I have spent most of my afternoon trying to look at other forums for women in similar situation to me but struggled.
I had a smear 3 years ago which came back normal. When I got my second one through I spoke with a nurse as to whether it was necessary as I have only ever had one sexual encounter nearly 10 years ago (sorry TMI and might sound lame), but was advised to go anyway…
Due to the above I also find smear tests extremely painful. I cried the whole way through my smear test due to the pain.
My results have come back HPV positive and borderline changes, which I was not expecting. As most other women have experienced I’m terrified.
But I’m also confused and devastated that I have been told I’m HPV positive when I’m not sexually active and have not been for such a long time, wouldn’t this have shown on my last smear if so? I also had the vaccine when I was a teenager. The thought of going through another examination makes me extremely tearful because of how much pain I was in during the smear, the thought of that going on for 15-20 minutes sounds awful.
I’ve tried googling (bad idea) and everything I’ve come across is related to HPV and sexually active, having sexual partners etc. I have not had this experience. I’m also an extremely anxious person so the thought of waiting, I’m really struggling to put this to the back of my mind to be able to enjoy my holiday next week! I’ve also just started a new job 2 weeks in and worried about having to ask for time off.
If anyone has any experience of the above, a colposcopy or any suggestions on how to feel calmer about the colposcopy/been prescribed anything (I’m considering going to my GP to see if they can prescribe something for the pain) I’d be most grateful.
Just a 28 year old anxious girl trying to get through! Thanks in advance.
I'm not in a similar situation to you, but maybe I can help a bit given my experience (see my back story) and what I've learnt since.
It's very likely that your sample, 3 years ago, was only checked for cell abnormalities and since your cells were normal the sample would not have been tested for HPV. The way cervical screening samples are tested has changed recently; it's called HPV primary screening. This means that samples are first tested for the presence of HPV; if a sample is HPV negative no further tests are carried out, only if a sample is HPV positive is it then checked for cell abnormalities.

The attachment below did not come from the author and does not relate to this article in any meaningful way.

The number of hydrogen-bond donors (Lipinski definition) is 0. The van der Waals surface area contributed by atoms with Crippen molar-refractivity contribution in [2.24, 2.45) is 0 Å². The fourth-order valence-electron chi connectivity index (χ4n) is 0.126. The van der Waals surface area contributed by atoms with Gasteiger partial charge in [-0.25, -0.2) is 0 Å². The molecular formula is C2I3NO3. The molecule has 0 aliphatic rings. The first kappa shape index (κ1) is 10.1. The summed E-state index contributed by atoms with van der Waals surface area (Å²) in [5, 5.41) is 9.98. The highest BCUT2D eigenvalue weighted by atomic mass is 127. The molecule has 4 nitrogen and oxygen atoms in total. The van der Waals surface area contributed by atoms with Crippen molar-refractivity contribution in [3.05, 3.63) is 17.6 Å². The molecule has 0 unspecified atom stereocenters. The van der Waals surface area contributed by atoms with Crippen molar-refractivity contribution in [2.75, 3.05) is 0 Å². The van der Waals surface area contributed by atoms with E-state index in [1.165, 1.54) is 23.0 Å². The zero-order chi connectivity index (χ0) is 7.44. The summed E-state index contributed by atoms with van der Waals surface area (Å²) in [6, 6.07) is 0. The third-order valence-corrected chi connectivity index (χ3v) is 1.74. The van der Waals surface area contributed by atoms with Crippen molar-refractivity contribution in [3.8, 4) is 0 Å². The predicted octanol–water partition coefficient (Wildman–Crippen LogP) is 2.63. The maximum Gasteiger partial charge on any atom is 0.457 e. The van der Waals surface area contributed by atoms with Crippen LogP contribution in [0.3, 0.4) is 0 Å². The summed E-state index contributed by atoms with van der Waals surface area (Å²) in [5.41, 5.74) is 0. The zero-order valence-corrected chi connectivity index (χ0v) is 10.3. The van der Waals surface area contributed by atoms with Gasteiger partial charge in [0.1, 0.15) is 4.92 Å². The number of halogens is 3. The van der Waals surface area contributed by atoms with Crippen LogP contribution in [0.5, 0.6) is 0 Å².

It's good that the nurse advised you to get your smear done, despite your last sexual encounter being 10 years ago. Statistics indicate that having multiple sexual partners means you are more likely to get cervical cancer, what is less commonly mentioned is having a partner who has had multiple sexual partners also increases your chances of getting cervical cancer. But that is only statistics and frankly they can be very misleading when it comes to thinking about one's own risk.
4 out of 5 women will get HPV at some time in their lives, then it's down to whether one's immune system is able to deal with the virus. In those women whose immune system doesn't manage to deal with HPV, the virus stays in the body although it may lie dormant for many years - even decades. When the virus is dormant it won't cause cell changes and will probably not be detected by testing. If the immune system becomes weakened in some way, e.g. due to stress, smoking, ?genetics etc, the virus can reactivate to cause cell abnormalities and will also be detectable through testing.
I think that HPV vaccination is a good thing, but there are several strains of HPV associated with cervical cancer and the vaccines don't protect against all of them. Hence it's very important that women, even if vaccinated, attend for smear tests.
I can totally empathise with finding the smear test difficult; I just bottled out and convinced myself that 'it wouldn't happen to me', which I now regret immensely, so well done for getting your smear. I can't say much about colposcopy because my problem was found when I had an attempted hysteroscopy done under GA. You could take a couple of paracetamol before your appointment, but if you feel you'd like something stronger then yes, see your GP. I think we need to be proactive about seeking support for smears and colposcopies; for some women these procedures are very difficult, physically and/or psychologically, and it would be good if the NHS did more to recognise and help women who struggle with gynaecological investigations.
All the best